Johnny Farrell is a gambling cheat who turns straight to work for an unsettling casino owner Ballin Mundson. But things take a turn for Johnny as his alluring ex-lover appears as Mundson's wife, and Mundson's machinations begin to unravel.
Joey Evans is charming, handsome, funny, talented, and a first class, A-number-one heel. When Joey meets the former chorus girl ("She used to be 'Vera...with the Vanishing Veils'") and now ... See full summary »
The Acunas, a rich Argentine family, have the tradition that the daughters have to get married in order, oldest first. When sister #1 gets married, sisters #3 and #4 put pressure on Maria, ... See full summary »
William A. Seiter
Susan Trexel is a wealthy socialite, who while vacationing in Europe undergoes a religious transformation. On her return to America, Susan takes on the task of spreading her new found ... See full summary »
Chronicles the early life of gay nineties-era songwriter Paul Dresser as he outgrows his job as carnival entertainer and moves up into New York society, writing one hit song after another. ... See full summary »
A married reporter's assignments carry him all over the world, which gives him ample opportunity to put the moves on the local females. He's in Lisbon attempting his latest "conquest" when ... See full summary »
When Steve Emery arrives in Trinidad at the urgent request of his brother, he is stunned to find that his brother has not only been murdered, but that his brother's wife Chris is succumbing to the seduction attempts of the man who quite possibly is the murderer. His feelings are further exacerbated when he discovers that he, too, is becoming strongly attracted to Chris, who is a steamy cabaret singer. She, in turn, is playing off one against the other while betraying the secrets of both men to the police, for whom she is secretly working. Written by
Alfred Jingle and Albert Sanchez Moreno
The song "Rum and Coca Cola" by The Andrews Sisters was originally a calypso song composed and performed by a Trinidad calypso band in the mid-1940s. At that time the American military maintained two bases in Trinidad. The song is about the soldiers from these bases and how a mother and daughter provided "pleasure" for the "Yankee dollar". Actually, if one walked around Port of Spain - Trinidad's capital city - during this period it was a common sight to see American soldiers and sailors with local women at hotels and bars. See more »
When Steve returns to his brother's house with Chris after the inquest, the black wreath that had previously been on the front door is missing as they get out of the car but reappears as they approach the door. See more »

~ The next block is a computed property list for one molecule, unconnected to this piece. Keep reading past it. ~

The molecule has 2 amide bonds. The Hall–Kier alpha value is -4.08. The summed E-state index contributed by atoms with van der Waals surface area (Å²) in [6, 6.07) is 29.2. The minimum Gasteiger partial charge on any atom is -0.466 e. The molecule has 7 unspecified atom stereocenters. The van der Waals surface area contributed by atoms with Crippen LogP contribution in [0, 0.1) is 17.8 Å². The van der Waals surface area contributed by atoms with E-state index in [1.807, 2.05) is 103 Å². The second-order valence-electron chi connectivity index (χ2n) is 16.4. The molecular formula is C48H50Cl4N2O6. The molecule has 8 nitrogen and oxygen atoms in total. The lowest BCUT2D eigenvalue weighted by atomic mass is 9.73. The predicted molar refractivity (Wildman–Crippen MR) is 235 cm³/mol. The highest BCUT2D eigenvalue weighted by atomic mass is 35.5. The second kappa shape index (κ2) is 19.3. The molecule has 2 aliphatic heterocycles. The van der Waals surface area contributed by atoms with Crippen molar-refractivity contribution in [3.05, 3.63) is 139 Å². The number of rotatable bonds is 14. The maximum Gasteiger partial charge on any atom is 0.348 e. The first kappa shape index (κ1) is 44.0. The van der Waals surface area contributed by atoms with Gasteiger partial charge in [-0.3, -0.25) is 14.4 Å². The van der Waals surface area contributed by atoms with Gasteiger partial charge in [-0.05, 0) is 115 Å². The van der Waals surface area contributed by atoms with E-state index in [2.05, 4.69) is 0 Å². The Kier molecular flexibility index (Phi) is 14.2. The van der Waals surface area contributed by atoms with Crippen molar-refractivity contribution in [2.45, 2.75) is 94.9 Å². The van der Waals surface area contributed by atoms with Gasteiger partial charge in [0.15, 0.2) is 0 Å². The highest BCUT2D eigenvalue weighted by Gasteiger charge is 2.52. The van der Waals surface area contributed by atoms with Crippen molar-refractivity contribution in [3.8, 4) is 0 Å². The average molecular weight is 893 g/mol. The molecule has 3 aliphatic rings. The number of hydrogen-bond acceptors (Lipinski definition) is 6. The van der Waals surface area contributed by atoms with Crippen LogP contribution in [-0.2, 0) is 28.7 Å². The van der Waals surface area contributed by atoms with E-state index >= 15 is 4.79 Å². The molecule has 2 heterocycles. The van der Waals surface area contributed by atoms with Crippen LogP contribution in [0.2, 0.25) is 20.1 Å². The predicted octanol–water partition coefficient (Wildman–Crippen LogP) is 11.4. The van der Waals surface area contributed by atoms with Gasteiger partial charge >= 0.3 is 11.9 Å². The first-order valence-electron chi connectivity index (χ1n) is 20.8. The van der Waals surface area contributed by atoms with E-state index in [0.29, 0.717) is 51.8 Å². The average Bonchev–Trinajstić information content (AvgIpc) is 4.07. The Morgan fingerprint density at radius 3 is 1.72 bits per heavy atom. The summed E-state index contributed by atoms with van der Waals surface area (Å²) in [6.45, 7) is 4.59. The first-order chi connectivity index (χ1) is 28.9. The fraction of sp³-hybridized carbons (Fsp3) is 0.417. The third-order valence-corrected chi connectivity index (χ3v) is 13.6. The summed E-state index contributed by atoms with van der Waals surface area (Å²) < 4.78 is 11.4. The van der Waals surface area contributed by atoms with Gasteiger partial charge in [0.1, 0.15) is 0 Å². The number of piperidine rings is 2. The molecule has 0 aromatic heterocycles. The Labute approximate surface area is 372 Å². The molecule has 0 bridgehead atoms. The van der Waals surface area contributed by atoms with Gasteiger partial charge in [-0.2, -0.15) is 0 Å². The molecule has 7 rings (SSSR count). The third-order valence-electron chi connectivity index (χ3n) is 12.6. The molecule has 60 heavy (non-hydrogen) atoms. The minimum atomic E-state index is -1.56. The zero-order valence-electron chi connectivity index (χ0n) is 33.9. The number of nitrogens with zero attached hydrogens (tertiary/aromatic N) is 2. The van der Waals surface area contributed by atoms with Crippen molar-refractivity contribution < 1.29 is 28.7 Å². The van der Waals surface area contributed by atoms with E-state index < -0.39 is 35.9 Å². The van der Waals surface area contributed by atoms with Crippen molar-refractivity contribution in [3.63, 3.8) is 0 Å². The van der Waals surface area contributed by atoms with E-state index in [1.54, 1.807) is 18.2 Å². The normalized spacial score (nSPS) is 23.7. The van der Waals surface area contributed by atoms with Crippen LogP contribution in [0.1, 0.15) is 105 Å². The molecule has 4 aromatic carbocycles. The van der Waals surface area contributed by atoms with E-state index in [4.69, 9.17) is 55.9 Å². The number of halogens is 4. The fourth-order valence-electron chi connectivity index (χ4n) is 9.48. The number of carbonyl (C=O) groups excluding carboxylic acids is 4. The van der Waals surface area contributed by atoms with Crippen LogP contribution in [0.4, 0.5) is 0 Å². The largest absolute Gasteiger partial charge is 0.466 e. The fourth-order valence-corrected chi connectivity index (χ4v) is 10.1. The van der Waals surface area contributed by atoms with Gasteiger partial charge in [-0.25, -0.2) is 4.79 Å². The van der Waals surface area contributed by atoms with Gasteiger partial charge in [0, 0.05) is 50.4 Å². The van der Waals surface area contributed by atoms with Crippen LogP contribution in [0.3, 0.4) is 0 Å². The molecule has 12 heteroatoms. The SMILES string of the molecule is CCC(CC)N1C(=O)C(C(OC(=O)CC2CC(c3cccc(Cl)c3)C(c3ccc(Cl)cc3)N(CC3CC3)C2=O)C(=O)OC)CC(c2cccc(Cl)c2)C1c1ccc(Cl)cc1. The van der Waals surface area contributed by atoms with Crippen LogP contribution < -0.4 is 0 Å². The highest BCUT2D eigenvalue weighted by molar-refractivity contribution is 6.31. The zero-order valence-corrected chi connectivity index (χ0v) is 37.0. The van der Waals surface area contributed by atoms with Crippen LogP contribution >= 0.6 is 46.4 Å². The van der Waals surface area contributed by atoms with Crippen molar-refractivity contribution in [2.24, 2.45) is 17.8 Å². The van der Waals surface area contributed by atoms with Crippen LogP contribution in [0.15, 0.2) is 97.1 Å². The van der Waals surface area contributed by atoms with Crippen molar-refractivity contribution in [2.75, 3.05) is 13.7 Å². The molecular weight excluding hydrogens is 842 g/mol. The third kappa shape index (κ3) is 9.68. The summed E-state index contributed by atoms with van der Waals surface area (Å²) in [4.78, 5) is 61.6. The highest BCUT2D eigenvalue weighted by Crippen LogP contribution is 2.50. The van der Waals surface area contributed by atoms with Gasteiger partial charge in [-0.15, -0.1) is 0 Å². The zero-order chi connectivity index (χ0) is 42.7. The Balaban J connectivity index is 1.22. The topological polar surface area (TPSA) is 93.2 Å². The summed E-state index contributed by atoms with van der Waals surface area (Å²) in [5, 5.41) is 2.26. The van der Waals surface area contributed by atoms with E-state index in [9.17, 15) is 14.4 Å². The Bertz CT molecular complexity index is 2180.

Glenn Ford and Rita hayworth go down the "NOTORIOUS" path
This highly entertaining movie was the return of Rita Hayworth to the screen after a brief flirtation with married life and screen retirement. For her comeback, to establish back with the graces of the movie buying public, she is teamed with Glenn Ford who starred with her in her biggest and most popular hit Gilda. This was no guarantee for box office magic because an even bigger budgeted movie "Carmen" starring the aforementioned tanked in 1948. But that was a unoperatic take on the famous opera story Carmen with a woefully miscast Glenn Ford in a Tyrone Power like role. Avoid that movie. But going back here to the mystery and intrigue of Gilda, this movie was a box office hit unlike the earlier comment mistakenly claimed and was one of the 23 biggest hits of its year. ( I don't know the exact rank). And Glenn Ford was wooed away from Columbia by MGM with a bigger paycheck and Hayworth stayed on at Columbia through the late fifties. The plot a mismash of Notorious and the earlier Gilda as Hayworth plays the temptress who is really an innocent who all men cannot resist. Her husband is murdered and his brother shows up to find things more fishy than they really are. One thing about Hayworth, she could hoof for sure and sell sex through dance and the two musical numbers are a delight. Forlorn shadows, dark passages, whispers in the dark follow as Vincent Sherman, a true craftsman, if not an auteur (I do not believe an auteur is superior to a craftsman. An auteur just has a regular theme in the movies he/she directs.) brings sharp direction and well-earned suspense to this fine movie. Catch it whenever it airs or better, just rent it.
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